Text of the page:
The Humble Bike Rack: Good, Bad and Ugly found in Chicago’s North Side Neighborhoods

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Warning: some sign posts are designed to be easily removed and so are NOT SECURE places to lock your bike.  Always check the base.

The Humble Bike Rack: this under-appreciated piece of urban street furniture popped onto our radar again when Rogers Park announced its contest finalist for a new neighborhood bike rack design.  The winners are all arguably nice graphic signposts for the neighborhood and its features but … our reaction in the office was a resounding,

“You can hardly lock your bike to that.”

In fact, that problem was mentioned in the first of the comments on DNAinfo’s article on the four finalists by John Greenfield of Streetsblog, and followed up by every subsequent commenter.  Lets see if you agree …

Who Are We To Comment?

For our most expert opinions on bike racks, we turn to moss team members Lety and Emily, who both use their bikes for a lot more getting around errands and DO regularly lock their bikes up outside.

Lety always looks first for an official rack, with a secure city signpost as a second option.  She double checks those posts to make sure they can’t be unbolted – an easy access point for bike thieves.

Emily focuses on the most publicly visible and sturdy option (first) and considers whether it is a rack or not (second.)  Her personal pet peve is racks so crowded that she fears “accidentally locking to someone else and will prevent them from getting home.”

I rarely use racks of any description because I have ruthlessly abandoned my old beater Trek in favor of Divvy for daily use, commuting and errand runs – no bike lock necessary.  Chris has nearly the opposite reaason, he uses his bike primarily for long distance commuting between just two points (home and work) and brings it inside with him on both ends of the trip.  (We have a nice bike area inside our office).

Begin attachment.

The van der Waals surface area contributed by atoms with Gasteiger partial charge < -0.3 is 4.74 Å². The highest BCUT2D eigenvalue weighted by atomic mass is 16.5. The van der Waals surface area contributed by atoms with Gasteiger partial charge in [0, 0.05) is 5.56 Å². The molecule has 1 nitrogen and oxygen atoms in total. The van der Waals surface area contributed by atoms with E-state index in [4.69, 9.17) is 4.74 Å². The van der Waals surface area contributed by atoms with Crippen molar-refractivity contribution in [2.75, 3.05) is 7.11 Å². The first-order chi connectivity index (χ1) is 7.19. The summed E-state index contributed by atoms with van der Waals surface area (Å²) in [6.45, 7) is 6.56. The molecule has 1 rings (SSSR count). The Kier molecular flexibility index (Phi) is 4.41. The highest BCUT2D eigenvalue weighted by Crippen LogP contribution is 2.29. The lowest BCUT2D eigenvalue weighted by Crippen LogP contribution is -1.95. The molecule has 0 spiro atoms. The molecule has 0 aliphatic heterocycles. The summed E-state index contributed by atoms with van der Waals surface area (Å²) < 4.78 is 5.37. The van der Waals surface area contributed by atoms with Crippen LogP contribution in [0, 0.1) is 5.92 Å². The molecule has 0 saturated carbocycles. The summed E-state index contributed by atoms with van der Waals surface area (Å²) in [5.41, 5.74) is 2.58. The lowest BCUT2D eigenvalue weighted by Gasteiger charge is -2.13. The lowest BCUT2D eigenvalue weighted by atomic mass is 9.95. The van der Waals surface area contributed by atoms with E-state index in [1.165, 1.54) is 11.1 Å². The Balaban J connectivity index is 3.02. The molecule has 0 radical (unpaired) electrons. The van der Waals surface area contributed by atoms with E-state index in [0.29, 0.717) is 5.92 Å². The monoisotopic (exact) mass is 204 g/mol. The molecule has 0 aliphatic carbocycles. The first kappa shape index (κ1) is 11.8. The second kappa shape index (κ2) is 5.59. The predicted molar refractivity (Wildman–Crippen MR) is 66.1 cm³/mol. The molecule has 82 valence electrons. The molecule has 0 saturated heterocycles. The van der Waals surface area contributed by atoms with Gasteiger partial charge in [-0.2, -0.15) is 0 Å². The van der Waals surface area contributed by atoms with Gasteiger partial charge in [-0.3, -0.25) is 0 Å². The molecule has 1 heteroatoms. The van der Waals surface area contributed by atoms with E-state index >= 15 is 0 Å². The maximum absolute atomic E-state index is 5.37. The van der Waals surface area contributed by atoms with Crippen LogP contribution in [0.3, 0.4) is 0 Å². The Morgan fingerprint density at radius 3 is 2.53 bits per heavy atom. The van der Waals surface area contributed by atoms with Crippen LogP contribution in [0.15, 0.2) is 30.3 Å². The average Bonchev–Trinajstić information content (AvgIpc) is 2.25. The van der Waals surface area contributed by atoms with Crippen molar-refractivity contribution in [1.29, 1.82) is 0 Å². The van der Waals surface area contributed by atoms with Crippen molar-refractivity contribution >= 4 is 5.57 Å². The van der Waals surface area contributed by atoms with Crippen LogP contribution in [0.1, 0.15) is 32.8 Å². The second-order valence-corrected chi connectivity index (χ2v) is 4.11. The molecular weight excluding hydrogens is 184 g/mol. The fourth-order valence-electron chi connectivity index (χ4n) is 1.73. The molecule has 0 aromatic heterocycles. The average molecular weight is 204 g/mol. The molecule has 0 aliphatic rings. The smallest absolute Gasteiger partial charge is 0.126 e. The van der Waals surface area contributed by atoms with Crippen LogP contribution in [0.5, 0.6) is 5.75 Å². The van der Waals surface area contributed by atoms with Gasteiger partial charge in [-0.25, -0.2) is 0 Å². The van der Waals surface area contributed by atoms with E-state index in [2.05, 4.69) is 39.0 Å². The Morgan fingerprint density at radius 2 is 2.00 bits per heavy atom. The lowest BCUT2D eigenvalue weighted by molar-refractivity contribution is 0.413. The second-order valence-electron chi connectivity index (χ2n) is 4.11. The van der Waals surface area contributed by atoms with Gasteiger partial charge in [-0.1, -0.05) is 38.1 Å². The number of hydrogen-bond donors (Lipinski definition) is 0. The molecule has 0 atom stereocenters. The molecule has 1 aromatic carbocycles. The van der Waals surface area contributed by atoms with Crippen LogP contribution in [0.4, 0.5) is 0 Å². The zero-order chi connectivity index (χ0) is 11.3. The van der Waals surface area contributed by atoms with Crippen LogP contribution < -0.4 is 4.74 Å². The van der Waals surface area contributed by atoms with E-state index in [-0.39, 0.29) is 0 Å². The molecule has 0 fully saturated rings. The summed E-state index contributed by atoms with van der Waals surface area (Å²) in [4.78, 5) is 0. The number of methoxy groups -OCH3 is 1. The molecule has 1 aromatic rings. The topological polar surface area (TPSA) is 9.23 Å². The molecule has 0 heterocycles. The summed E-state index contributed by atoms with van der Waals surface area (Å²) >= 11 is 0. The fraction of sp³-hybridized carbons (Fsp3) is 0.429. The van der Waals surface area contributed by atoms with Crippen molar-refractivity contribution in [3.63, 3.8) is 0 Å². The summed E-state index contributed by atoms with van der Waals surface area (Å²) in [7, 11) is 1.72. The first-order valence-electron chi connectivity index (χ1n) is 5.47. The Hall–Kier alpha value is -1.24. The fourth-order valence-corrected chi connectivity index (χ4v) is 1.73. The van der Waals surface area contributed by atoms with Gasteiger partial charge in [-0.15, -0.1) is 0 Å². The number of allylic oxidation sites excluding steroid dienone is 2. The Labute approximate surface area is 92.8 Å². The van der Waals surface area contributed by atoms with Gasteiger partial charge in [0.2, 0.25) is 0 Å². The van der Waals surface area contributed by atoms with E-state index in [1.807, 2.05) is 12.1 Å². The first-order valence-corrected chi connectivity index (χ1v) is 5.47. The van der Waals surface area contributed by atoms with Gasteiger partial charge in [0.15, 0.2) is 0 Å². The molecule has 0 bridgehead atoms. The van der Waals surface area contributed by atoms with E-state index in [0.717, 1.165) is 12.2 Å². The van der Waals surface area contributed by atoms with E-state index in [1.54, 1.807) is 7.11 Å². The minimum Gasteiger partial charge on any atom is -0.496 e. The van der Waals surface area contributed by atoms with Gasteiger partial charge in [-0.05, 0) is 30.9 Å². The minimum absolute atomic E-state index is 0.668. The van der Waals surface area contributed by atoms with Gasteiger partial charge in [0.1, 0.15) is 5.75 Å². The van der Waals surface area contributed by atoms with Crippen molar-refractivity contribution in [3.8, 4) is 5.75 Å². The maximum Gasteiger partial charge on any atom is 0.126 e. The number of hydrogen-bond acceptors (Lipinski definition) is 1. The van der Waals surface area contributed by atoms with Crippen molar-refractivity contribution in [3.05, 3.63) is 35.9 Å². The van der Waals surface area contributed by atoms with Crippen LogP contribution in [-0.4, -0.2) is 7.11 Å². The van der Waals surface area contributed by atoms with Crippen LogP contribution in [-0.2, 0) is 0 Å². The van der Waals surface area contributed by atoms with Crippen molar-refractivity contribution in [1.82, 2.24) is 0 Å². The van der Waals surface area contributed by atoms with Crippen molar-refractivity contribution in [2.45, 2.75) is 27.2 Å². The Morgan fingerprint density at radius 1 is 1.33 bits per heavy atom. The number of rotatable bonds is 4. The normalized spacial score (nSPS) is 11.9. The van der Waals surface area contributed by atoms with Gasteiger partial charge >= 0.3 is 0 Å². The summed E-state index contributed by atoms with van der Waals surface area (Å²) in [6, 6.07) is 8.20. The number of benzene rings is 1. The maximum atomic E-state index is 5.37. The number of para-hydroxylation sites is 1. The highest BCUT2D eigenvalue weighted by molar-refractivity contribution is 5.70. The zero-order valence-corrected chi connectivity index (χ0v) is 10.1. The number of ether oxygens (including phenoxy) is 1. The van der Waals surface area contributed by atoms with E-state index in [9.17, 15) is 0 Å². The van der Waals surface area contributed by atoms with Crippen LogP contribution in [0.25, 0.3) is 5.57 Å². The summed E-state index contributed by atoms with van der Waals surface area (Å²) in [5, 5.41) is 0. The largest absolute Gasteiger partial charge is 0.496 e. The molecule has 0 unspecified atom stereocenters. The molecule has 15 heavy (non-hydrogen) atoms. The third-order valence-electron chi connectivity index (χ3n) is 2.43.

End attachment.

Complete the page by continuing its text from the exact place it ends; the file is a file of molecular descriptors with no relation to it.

bike rack_sign post

We’re not alone in our skepticism about locking to official racks.  

Bike blogger Lovely Bicycle tried to answer the question of why cyclists ignore official bike racks and lock their bikes to near by fences, posts and other structures.  She tells the story of watching a group on bikes pull up in front of a cafe with a bike rack out front and all go out of their way to find other alternative lock spots.  Intrigued, she approached them and asked why, to hear their thoughts.  Their reasons resonated with hers … and also with my own:

Racks often don’t fit the bike (see the new Roger’s Park design)

There may not be enough racks /  the rack is too crowded … which leads to:

Too many bikes jammed together can damage each other

Someone may lock your bike in place with their lock (or vice versa)

Racks are mis-placed, blocking traffic or dangerously close to passing cars

There ARE great some racks out there in the world and, perhaps not surprisingly, some of the best are the simplest.

Here’s a rundown of some racks you’ll encounter in Chicago’s North Side:

bike racks_ring  bike racks_serpentine  bike racks_bike

Roger’s Park is simply following suit with the Neighborhood Themed Bike Rack.  Several other North Side neighborhoods have already designed their own with greater or less practical success.  The bright orange Lake View east racks work pretty well.  Ravenswood’s new hitching post themed racks are obnoxiously difficult to lock a bike to.  Keep your eyes open for these:

bike racks_lakeviewbike racks_ravenswoodbike racks_visitclark

What do YOU think?  What’s your favorite design for a bike rack?  What’s the worst?  What types did we overlook?  Let us know in the comments?

  • Arlene Bader

    I love the bike rack outside of the Traker Joe’s on Lincoln and Cornelia. It is the only one like it that I have seen.

    Many of the serpentine racks are too big around to slide my lock onto them.